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Whether the men at the center of Praia do Futuro are swimming, running, dancing, fighting or having vigorous sex, the physicality of their bodies is mesmerizing. It can be sensual, liberating, dangerous or all three. But Karim Ainouz has always been more attentive as a filmmaker to the creation of atmospheric and emotional texture than to story or character, and that bias inhibits this visually seductive drama from fully engaging beyond the aesthetic level. Still, the film’s extraordinary tactile beauty and depth of feeling – even if the latter is too seldom articulated – will cast a certain spell over admirers of poetic, image-based cinema.
Around three principal figures, Ainouz and co-writer Felipe Braganca have threaded the barest rudiments of a plot, which obliquely considers themes of escape, adventure, disappearance and self-reinvention, making expressive use of both the sea and the city as places offering infinite ways in which to vanish. As an exploration of cultural dislocation and discovery, and the expatriate state of mind – at the cost of home and family – it touches on a lot of intriguing points, even if those ideas remain abstract. Given that Ainouz, whose films have included Madame Sata and The Silver Cliff, has moved around from his native Brazil to New York and currently Berlin, there’s no doubt an element of personal experience in these reflections.
Divided into three chapters, the first of which is “The Drowner’s Embrace,” the film opens with a blast of electropunk as two German motorcyclists roar over the dunes at the Brazilian location of the title, which translates as “Future Beach.” They strip down and run into the surf, where one of them is caught in a riptide and drowns, despite the efforts of local lifeguard Donato (Wagner Moura) to rescue him.
Shaken by his first experience of a death on his patrol, Donato breaks the news to the victim’s companion, Konrad (Clemens Schick), in hospital. An Afghanistan war veteran, Konrad at first refuses the Brazilian’s offer of support, and then via a quick cut that typifies Ainouz’s disregard for standard linking dialogue, he works out his grief on him sexually. Konrad sticks around and spends time with Donato while authorities search for his friend’s body. This section also shows the loving relationship between Donato and his 10-year-old brother Ayrton (Savio Ygor Ramos).
The depiction of the treacherous waters and the men who patrol and try to tame them is quite powerful. Images of lifesavers training on the beach celebrate male beauty and strength in a way that recalls the similarly dreamy 1999 Claire Denis film, Beau Travail.
There’s an elegant contrast in the visual transition from the scorching colors and crisp light of Brazil to the muted grays and wintry tones of Berlin in the second chapter, “A Hero Cut in Half.” Donato has accompanied Konrad home, and while their desire for one another is palpable and their emotional connection appears strong, Donato is torn about leaving his family with no explanation. “I can’t live in a place without a beach,” he tells the German, but despite the sense of sadness and isolation, he stays.
The third section, titled “A German-Speaking Ghost,” picks up with the arrival, eight years later, of Ayrton (Jesuita Barbosa), first glimpsed in a telling shot alongside the international clock at Alexanderplatz. He tracks down his brother, now working as a maintenance diver in the Berlin Zoo aquarium, one of many scenes in which Ainouz and cinematographer Ali Olcay Gozcaya show an impeccable eye for distinctive locations. The streets of the German city at night are a moody canvas, with gorgeous close-ups of Ayrton in a motorcycle helmet with full face visor underscoring the alien theme.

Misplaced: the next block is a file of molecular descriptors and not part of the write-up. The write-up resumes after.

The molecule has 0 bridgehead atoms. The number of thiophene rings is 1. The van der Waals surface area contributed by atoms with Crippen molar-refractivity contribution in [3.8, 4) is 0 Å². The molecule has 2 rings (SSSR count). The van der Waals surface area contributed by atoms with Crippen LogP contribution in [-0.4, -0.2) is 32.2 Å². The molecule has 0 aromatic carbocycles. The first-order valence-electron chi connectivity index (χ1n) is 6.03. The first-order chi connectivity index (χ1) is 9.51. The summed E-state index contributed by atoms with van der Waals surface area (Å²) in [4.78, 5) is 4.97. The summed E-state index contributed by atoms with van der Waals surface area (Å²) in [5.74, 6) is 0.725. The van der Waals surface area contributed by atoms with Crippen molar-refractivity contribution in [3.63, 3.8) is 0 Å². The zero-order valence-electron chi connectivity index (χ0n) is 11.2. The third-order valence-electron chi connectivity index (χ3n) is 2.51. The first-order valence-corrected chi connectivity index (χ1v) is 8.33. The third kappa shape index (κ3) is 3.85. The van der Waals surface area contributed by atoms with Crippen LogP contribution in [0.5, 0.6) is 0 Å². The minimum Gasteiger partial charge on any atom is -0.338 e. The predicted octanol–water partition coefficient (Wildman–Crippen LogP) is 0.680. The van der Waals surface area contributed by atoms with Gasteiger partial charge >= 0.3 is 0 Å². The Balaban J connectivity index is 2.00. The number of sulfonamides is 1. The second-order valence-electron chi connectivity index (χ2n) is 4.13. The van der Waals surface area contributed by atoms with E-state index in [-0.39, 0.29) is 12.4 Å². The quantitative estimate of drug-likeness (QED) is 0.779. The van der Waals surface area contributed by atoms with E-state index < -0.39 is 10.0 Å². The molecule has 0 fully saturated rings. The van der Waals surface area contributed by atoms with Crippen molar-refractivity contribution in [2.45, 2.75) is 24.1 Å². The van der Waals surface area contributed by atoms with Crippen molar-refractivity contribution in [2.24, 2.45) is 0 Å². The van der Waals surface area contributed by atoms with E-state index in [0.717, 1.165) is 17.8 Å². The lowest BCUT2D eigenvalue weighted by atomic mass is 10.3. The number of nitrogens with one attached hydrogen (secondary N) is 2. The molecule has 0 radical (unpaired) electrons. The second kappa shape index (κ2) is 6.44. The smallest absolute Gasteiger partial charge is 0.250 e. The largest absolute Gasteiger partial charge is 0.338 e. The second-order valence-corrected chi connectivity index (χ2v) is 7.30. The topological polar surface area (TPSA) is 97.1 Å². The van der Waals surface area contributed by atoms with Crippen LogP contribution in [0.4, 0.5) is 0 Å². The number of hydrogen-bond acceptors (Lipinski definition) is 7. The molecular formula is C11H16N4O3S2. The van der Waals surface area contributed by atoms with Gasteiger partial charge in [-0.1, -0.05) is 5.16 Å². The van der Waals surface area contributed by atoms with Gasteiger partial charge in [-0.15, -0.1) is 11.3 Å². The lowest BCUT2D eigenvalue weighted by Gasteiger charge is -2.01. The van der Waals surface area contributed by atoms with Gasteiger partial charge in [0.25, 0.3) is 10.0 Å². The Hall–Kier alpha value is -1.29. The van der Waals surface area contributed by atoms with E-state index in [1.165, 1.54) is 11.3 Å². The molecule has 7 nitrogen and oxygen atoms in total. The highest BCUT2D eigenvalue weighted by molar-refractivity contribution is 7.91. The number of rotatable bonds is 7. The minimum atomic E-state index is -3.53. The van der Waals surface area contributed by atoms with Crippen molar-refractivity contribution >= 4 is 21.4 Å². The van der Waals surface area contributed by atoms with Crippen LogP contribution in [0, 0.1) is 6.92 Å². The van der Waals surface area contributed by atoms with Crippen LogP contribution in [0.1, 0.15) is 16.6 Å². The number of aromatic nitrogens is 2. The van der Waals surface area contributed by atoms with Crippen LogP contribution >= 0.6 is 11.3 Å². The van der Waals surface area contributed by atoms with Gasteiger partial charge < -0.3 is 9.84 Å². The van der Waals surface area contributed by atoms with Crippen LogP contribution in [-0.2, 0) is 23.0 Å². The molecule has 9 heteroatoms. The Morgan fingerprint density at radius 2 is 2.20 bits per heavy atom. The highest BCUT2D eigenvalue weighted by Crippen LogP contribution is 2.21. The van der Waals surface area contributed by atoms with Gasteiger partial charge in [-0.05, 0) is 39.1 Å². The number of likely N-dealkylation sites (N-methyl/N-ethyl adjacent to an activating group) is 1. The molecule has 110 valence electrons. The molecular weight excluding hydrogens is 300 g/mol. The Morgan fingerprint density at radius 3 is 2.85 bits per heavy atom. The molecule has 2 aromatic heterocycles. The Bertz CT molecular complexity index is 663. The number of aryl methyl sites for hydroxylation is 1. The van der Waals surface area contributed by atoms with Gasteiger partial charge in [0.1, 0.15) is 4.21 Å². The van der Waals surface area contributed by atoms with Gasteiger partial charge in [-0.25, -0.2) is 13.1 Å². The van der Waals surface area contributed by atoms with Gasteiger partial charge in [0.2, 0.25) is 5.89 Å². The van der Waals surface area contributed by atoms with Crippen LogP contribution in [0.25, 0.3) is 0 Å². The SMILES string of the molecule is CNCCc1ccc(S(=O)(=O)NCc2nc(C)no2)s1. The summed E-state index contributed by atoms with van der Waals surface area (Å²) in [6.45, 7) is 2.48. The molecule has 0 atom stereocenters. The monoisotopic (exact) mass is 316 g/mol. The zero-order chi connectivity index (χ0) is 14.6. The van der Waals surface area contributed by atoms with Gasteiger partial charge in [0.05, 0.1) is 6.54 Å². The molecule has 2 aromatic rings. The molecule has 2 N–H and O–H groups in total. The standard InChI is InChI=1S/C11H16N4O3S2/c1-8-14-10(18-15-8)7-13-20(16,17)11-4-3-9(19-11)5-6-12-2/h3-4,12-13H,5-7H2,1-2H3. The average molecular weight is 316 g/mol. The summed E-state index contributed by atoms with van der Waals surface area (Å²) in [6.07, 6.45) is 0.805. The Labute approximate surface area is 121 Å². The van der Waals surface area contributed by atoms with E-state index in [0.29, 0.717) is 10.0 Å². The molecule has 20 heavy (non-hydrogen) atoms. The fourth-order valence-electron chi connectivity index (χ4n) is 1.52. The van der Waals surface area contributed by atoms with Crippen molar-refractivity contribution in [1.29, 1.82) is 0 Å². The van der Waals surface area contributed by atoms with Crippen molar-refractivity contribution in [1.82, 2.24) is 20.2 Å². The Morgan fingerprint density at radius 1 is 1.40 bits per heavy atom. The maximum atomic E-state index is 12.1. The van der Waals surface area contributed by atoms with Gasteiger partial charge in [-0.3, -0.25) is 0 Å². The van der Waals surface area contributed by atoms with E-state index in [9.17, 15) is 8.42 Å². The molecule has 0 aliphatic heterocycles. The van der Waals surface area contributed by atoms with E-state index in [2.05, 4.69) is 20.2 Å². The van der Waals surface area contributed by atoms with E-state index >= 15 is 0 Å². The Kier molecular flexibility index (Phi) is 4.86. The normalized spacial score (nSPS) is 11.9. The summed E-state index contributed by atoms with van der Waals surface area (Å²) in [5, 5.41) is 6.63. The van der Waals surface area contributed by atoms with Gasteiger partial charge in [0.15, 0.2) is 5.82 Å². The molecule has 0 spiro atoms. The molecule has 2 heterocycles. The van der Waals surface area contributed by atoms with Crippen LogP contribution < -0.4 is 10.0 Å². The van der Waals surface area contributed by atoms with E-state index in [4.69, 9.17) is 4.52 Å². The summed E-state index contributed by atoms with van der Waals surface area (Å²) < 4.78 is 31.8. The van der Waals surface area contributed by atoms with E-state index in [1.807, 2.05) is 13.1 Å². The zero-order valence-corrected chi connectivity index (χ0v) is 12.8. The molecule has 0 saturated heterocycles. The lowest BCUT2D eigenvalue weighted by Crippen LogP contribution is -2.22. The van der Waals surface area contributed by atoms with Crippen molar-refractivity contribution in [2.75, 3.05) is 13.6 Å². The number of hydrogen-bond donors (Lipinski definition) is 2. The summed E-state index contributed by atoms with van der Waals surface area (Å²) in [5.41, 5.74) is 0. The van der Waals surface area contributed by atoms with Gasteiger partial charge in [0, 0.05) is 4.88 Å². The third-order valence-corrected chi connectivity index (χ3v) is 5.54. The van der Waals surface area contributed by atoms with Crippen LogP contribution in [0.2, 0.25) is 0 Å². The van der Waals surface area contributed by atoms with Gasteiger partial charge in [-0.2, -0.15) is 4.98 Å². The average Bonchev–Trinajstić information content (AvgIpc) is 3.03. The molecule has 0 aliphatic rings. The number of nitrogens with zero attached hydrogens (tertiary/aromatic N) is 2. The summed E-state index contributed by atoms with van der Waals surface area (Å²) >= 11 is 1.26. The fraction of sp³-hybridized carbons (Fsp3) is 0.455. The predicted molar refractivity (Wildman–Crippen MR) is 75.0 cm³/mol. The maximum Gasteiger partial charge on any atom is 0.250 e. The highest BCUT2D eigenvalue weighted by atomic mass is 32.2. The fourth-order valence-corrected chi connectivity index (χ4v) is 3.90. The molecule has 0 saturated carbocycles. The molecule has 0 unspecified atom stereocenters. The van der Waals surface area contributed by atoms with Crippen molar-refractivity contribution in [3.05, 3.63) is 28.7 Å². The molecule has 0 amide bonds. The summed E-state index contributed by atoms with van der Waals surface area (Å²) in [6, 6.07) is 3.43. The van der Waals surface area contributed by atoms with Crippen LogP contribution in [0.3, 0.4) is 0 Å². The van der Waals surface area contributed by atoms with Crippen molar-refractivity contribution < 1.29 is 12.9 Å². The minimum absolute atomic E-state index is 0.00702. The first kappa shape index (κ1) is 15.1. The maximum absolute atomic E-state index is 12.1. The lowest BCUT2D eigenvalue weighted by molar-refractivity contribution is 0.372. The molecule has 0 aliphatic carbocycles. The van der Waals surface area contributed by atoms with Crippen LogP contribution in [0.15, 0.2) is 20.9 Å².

Bristling with years’ worth of pain and anger over being abandoned by his idolized older brother, Ayrton spits out news from home with the coldness of someone unwilling to repair broken bonds. At the same time, he responds like his brother before him to the vitality and alluring otherness of the city. Donato has long since moved on from Konrad, but he reaches out to the German, and the three men struggle to find some form of reconciliation and mutual understanding.
For a film that’s primarily observational and short on actual plot incident, Praia do Futuro is overlong, its grip slackening particularly in the latter Berlin scenes. It could use a shot of the pulsing momentum of the David Bowie song, “Heroes,” which is heard in English and German over the end credits. Music is used evocatively throughout, whether it’s French pop as Donato and Konrad settle into a sexy domestic groove, or the melancholy score by German composer Hauschka.
The three leads are strong, if inevitably impeded by the script’s refusal to provide more than impressionistic insights. Though even without much emotional access, gay audiences in particular should find it no hardship to watch these soulful, searching guys as they negotiate an understanding of themselves and one another.
Venue: Berlin Film Festival (Competition)
Production companies: Coracao da Selva, Hank Levine Film, DetailFilm, Watchmen Productions, in co-production with HBO Latin America Originals
Cast: Wagner Moura, Clemens Schick, Jesuita Barbosa, Savio Ygor Ramos, Sophie Charlotte Conrad,
Director: Karim Ainouz
Screenwriters: Felipe Braganca, Karim Ainouz
Producers: Georgia Costa Araujo, Hank Levine
Executive producers: Luciano Patrick, Andro Steinborn
Director of photography: Ali Olcay Gozcaya
Production designer: Marcos Pedroso
Costume designer: Camila Soares
Editor: Isabella Monteiro de Castro
Sales: The Match Factory
No rating, 107 minutes
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